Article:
Following landmark ruling, are more companies at risk?
This week, Scotlynn Farms, based in Vittoria, ON, became the first employer to be prosecuted for a COVID-19 related death under the province’s occupational health and safety laws. Among other charges, the farm pled guilty to the COVID-19 death of one of its workers, Juan Lopez Chaparro, and was ordered to pay a fine of $125,000 and an additional $31,250 for court costs.
There are a number of reasons the case should be seen as significant by Ontario employers, says Jeremy Warning, Partner, Mathews Dinsdale & Clark LLP. Warning is a labour and employment lawyer specializing in occupational health and safety law.
First of all, the $125,000 fine imposed “ranks as one of the highest penalties imposed for a breach of the Occupational Health and Safety Act (OHSA) that is not connected to an injury,” says Warning.
He says that the fine was not imposed because of the death of the worker (Chaparro), and that employers should be aware that significant penalties can very much be imposed for OHSA violations, even if the violation cannot be connected to the injury of a worker.
Second, in making the recommendation for the fine to the court, the Crown advised that the penalty actually accounted for Scotlynn Farms (as is the case with other employers) “grappling with how to respond in the early stages of the pandemic".
Warning says that COVID prevention measures are now well-established and known which suggests that, should there be future cases addressing workplace COVID-19 infection, the employer may not be able to obtain leniency in sentencing on the basis of learning how to address a new workplace risk.
“The case is also a reminder that employers must ensure that workplace safety measures are carried out by not permitting workers the discretion to decide when they will protect themselves and other workers,” he says.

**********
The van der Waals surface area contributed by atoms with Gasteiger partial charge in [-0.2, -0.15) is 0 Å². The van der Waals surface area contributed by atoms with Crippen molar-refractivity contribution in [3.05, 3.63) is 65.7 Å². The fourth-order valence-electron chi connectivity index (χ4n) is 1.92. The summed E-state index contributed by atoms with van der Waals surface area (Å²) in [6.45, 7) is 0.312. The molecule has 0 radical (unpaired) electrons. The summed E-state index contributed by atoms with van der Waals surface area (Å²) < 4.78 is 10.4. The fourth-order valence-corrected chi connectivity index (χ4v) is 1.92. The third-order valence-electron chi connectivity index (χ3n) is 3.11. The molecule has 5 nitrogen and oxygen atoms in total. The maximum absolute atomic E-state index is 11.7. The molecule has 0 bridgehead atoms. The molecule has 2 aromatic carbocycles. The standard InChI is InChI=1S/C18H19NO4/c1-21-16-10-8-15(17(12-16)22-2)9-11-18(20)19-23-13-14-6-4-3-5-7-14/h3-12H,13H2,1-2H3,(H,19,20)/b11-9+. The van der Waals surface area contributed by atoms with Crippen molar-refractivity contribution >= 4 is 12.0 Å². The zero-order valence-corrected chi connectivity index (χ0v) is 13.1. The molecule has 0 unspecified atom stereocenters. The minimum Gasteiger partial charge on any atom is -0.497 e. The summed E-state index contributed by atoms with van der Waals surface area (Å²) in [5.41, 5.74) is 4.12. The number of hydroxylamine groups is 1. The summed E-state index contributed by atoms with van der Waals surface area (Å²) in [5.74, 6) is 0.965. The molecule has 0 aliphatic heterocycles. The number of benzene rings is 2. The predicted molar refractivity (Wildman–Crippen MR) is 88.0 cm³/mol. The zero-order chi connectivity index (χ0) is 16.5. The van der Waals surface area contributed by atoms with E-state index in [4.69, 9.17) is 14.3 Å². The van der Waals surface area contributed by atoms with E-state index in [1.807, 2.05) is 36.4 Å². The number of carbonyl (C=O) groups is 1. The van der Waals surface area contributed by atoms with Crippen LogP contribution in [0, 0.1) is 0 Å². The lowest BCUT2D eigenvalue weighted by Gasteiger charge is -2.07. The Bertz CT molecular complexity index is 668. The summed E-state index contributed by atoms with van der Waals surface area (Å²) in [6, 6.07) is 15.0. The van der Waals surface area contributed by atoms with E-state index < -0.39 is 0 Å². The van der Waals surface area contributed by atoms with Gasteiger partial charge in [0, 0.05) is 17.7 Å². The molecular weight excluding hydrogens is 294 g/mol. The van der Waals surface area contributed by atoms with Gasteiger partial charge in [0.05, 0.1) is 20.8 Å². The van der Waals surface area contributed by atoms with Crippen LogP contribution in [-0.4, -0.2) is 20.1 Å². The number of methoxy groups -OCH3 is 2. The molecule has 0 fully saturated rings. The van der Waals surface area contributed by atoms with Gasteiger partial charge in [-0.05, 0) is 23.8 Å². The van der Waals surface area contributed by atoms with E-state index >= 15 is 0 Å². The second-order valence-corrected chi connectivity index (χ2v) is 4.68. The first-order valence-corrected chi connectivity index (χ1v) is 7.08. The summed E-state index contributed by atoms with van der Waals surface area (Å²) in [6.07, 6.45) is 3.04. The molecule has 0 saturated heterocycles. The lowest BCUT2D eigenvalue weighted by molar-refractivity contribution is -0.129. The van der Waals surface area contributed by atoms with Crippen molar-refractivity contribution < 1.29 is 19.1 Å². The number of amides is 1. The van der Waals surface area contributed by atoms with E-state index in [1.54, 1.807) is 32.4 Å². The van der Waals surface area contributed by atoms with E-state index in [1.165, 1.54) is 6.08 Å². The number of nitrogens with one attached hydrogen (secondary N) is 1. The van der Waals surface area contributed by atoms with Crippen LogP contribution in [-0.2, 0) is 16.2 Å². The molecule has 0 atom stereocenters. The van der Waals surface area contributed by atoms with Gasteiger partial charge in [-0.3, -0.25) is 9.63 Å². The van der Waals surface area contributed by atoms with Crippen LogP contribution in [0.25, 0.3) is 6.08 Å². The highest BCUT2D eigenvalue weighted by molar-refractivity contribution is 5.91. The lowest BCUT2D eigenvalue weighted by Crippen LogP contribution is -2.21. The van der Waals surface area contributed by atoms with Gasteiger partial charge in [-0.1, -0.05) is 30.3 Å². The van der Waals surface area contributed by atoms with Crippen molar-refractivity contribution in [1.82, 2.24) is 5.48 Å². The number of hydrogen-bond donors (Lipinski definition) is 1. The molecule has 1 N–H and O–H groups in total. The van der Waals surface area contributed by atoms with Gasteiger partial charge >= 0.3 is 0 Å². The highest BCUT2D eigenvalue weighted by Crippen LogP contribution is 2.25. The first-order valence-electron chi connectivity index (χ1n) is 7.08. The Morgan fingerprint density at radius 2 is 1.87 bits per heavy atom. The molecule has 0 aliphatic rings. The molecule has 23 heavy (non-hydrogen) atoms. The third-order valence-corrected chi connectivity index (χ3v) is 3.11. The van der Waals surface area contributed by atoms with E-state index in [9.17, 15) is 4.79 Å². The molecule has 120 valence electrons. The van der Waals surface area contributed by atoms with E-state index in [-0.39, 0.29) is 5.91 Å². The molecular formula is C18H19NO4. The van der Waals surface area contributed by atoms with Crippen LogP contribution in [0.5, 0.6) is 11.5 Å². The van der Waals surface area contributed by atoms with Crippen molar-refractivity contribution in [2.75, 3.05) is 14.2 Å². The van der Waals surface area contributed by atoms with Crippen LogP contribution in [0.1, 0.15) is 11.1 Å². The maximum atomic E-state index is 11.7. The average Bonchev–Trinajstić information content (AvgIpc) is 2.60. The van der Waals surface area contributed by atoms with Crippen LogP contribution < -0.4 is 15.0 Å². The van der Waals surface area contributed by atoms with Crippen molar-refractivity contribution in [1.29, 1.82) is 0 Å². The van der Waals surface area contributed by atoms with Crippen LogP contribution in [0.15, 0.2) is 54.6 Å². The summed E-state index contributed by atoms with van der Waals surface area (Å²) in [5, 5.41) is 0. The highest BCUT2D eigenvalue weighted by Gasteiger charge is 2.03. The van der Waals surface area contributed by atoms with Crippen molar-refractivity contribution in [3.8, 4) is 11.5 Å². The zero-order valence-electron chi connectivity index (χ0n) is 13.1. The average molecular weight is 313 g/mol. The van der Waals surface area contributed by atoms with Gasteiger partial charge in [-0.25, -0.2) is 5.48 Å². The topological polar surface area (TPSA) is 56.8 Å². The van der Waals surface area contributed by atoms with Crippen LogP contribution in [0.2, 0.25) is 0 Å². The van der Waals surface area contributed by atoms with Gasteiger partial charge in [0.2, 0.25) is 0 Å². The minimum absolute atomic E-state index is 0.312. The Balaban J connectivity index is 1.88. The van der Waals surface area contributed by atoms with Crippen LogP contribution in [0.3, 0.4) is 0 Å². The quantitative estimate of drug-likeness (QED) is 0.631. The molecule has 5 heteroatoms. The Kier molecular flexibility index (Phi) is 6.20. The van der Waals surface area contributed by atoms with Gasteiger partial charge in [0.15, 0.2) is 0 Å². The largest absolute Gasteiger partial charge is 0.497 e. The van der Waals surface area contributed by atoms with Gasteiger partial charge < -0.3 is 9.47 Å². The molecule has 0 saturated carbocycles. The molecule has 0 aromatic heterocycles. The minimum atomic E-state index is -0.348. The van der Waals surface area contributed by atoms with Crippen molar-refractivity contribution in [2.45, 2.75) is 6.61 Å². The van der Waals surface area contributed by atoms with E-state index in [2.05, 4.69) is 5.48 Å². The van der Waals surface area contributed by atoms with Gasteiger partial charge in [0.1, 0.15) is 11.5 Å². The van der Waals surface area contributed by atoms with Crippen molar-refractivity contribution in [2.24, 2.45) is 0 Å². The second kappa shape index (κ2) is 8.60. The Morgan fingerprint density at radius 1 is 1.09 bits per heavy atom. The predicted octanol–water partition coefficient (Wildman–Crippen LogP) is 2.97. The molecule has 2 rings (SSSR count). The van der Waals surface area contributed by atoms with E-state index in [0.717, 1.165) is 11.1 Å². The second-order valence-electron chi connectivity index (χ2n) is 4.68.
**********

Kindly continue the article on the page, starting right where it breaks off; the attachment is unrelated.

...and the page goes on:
Despite the bombshell nature of the prosecution, Warning says that from a legal perspective they do not anticipate a significant number of further OHSA prosecutions relating to workplace COVID-19 outbreaks.
“One of the key challenges to the Crown in bringing these prosecutions is proving, beyond a reasonable doubt, that COVID-19 was contracted at the workplace,” he says. Indeed, the Crown would have to prove that a worker was infected while working and not from home or from behaviour or activity occurring away from work (e.g. travelling, socializing, etc.).
In addition, Warning says that governments and public health authorities have relaxed and rescinded requirements for COVID prevention in most workplaces – and for most workplaces, the OHSA does not contain specific requirements mandating COVID-prevention measures.
As such, he says, the Crown must rely on the general duty obligation to take every precaution reasonable in the circumstances for the protection of a worker. “Our view is that it will be much more difficult for the Crown to establish a failure to meet this obligation where public health experts and regulators are not requiring measures to be taken.”